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Demand for OFWs to help remittances recover

Remittance inflows improved last June but full-year growth is expected to contract by five percent this year due to the pandemic before recovering next year with growth of about four percent.

During the joint virtual briefing of the inter-agency Development Budget Coordination Committee and the National Economic and Development Authority, Bangko Sentral Deputy Gov. Francisco Dakila Jr. said the June 2020 remittance figures showed improvement.

BSP bank data show that cash inflows from overseas Filipino workers grew by 7.7 percent year-on-year in the sixth month this year to $2.465 billion from year-ago’s $ 2.29 billion.

However, full-year cash remittances declined by 4.2 percent to $14.019 billion against year-ago’s $14.638 billion.

Dakila said the June figures were better than the numbers in the previous three months.

Cash remittances last March contracted by 4.7 percent and it further slipped to 16.2 percent and 19.3 percent in the next two months.

He said inflows from land-based workers rose by 14.2 percent last June but those from sea-based workers declined by 13.1 percent.

He said these developments are “well within our projection of five-percent decline in remittances for 2020.”

For next year, remittances are projected to recover by “about four percent in line with the long-run trend for remittance,” he said.

“Note that if we contract by five percent this year then, it will still be a partial recovery by 2021. But nonetheless, these latest numbers are in line with our projections,” the BSP deputy chief said.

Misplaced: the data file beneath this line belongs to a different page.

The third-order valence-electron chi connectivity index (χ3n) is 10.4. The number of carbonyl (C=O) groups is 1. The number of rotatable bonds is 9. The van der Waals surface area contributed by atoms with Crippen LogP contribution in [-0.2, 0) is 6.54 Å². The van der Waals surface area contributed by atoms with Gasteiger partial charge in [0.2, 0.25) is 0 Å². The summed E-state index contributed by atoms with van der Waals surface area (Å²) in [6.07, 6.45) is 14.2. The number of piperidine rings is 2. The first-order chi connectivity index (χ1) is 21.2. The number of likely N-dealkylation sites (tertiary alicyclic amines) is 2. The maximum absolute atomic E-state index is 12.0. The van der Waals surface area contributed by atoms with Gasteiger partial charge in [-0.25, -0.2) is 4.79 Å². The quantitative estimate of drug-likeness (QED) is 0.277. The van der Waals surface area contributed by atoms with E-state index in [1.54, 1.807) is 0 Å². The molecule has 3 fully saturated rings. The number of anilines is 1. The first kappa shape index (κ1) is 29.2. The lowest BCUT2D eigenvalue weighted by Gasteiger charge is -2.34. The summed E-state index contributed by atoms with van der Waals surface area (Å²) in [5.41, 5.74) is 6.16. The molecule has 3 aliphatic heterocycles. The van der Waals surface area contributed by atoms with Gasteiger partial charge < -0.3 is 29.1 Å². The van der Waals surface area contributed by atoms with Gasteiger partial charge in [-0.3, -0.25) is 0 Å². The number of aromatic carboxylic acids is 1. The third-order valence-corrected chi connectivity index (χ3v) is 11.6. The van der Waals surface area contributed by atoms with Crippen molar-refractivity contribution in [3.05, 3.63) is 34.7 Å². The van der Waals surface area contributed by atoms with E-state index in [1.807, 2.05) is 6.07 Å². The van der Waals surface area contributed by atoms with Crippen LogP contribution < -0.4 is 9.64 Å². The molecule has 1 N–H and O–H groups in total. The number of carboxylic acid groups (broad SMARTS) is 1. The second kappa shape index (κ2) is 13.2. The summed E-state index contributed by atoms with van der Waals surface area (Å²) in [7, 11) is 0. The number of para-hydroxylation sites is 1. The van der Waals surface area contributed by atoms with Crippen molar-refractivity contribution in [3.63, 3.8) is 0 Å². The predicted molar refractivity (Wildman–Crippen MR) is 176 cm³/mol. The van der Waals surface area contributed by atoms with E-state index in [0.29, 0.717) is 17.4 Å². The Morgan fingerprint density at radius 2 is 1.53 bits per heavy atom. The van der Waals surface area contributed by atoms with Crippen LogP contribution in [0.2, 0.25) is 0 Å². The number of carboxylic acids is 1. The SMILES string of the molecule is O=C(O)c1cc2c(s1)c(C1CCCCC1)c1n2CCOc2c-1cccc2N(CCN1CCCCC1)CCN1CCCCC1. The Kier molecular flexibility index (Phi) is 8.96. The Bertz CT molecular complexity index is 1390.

Makati City Pabakuna

BSP officials have reiterated that the expected decline in remittances since this year is on account of the job losses among OFWs.

During the same briefing, Labor and Employment Assistant Sec. Dominique Tutay said about 500,000 OFWs have been repatriated and some 200,000 are still expected to come home until the end of this year “if the situation will not be averted soonest.”

Tutay said it is natural for countries to reserve jobs for their own citizens but demand for OFWs remains, specifically for those in the health and information technology sectors.

She added demand for doctors, nurses, radiologists, psychologists, and occupational therapists are high in Europe while demand for IT-skilled workers and construction workers are high in both Europe and the Americas, particularly Guam.

These opportunities are what make authorities optimistic for the recovery of the remittances next year.

On the local front, Tutay said the IT-business process management industry is opening opportunities for the displaced workers in the country and the OFWs.

She said the government is also providing grants to displaced workers and these have resulted in some positive outputs.

In the case of workers in the health sector, the lady deputy DolE chief said the “immediate response of the government is first (to) reserve our health workers for our local health system but we will not stop there”.

“We shall continue to balance between our national interest of protecting our nationals from harm and supporting the global health care system. We will continue to work as well with the Department of Health and other government agencies to assess supply and demand and the restrictions that we put in place, let it be noted, is only temporary,” she added.